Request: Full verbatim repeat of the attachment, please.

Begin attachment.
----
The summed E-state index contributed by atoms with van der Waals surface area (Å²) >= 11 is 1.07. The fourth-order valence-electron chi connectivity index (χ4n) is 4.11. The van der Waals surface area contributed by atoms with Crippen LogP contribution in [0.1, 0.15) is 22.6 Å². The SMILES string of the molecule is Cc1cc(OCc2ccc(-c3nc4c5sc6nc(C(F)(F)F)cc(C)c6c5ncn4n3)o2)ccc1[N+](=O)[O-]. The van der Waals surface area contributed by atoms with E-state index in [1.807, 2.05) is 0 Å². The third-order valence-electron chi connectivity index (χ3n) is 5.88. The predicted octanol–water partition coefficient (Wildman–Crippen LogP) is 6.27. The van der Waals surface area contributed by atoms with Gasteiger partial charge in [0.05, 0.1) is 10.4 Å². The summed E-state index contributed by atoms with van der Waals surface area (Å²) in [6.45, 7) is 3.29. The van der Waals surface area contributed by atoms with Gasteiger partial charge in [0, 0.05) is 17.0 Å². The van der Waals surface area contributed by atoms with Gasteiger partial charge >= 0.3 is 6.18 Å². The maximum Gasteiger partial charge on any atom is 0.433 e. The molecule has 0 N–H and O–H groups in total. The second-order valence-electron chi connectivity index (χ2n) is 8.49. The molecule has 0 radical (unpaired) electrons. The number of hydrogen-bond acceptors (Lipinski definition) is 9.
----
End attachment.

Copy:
The summed E-state index contributed by atoms with van der Waals surface area (Å²) >= 11 is 1.07. The fourth-order valence-electron chi connectivity index (χ4n) is 4.11. The van der Waals surface area contributed by atoms with Crippen LogP contribution in [0.1, 0.15) is 22.6 Å². The SMILES string of the molecule is Cc1cc(OCc2ccc(-c3nc4c5sc6nc(C(F)(F)F)cc(C)c6c5ncn4n3)o2)ccc1[N+](=O)[O-]. The van der Waals surface area contributed by atoms with E-state index in [1.807, 2.05) is 0 Å². The third-order valence-electron chi connectivity index (χ3n) is 5.88. The predicted octanol–water partition coefficient (Wildman–Crippen LogP) is 6.27. The van der Waals surface area contributed by atoms with Gasteiger partial charge in [0.05, 0.1) is 10.4 Å². The summed E-state index contributed by atoms with van der Waals surface area (Å²) in [6.45, 7) is 3.29. The van der Waals surface area contributed by atoms with Gasteiger partial charge in [0, 0.05) is 17.0 Å². The van der Waals surface area contributed by atoms with Gasteiger partial charge >= 0.3 is 6.18 Å². The maximum Gasteiger partial charge on any atom is 0.433 e. The molecule has 0 N–H and O–H groups in total. The second-order valence-electron chi connectivity index (χ2n) is 8.49. The molecule has 0 radical (unpaired) electrons. The number of hydrogen-bond acceptors (Lipinski definition) is 9.